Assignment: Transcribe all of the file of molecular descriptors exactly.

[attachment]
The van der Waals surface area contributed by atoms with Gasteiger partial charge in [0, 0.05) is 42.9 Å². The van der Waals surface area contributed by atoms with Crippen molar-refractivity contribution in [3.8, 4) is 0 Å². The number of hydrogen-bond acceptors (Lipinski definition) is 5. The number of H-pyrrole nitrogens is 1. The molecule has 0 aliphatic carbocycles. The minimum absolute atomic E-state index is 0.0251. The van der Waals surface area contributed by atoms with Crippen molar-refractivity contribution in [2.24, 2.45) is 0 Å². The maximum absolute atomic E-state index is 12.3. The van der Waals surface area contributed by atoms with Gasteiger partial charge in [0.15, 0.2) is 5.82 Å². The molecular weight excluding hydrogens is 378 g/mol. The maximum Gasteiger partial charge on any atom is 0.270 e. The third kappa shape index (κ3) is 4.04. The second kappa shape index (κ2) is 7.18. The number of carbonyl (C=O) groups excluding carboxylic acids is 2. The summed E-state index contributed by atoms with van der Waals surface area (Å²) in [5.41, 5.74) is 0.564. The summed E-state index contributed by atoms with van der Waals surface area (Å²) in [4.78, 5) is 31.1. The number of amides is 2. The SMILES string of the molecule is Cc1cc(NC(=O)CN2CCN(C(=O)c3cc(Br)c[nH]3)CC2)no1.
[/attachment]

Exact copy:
The van der Waals surface area contributed by atoms with Gasteiger partial charge in [0, 0.05) is 42.9 Å². The van der Waals surface area contributed by atoms with Crippen molar-refractivity contribution in [3.8, 4) is 0 Å². The number of hydrogen-bond acceptors (Lipinski definition) is 5. The number of H-pyrrole nitrogens is 1. The molecule has 0 aliphatic carbocycles. The minimum absolute atomic E-state index is 0.0251. The van der Waals surface area contributed by atoms with Crippen molar-refractivity contribution in [2.24, 2.45) is 0 Å². The maximum absolute atomic E-state index is 12.3. The van der Waals surface area contributed by atoms with Gasteiger partial charge in [0.15, 0.2) is 5.82 Å². The molecular weight excluding hydrogens is 378 g/mol. The maximum Gasteiger partial charge on any atom is 0.270 e. The third kappa shape index (κ3) is 4.04. The second kappa shape index (κ2) is 7.18. The number of carbonyl (C=O) groups excluding carboxylic acids is 2. The summed E-state index contributed by atoms with van der Waals surface area (Å²) in [5.41, 5.74) is 0.564. The summed E-state index contributed by atoms with van der Waals surface area (Å²) in [4.78, 5) is 31.1. The number of amides is 2. The SMILES string of the molecule is Cc1cc(NC(=O)CN2CCN(C(=O)c3cc(Br)c[nH]3)CC2)no1.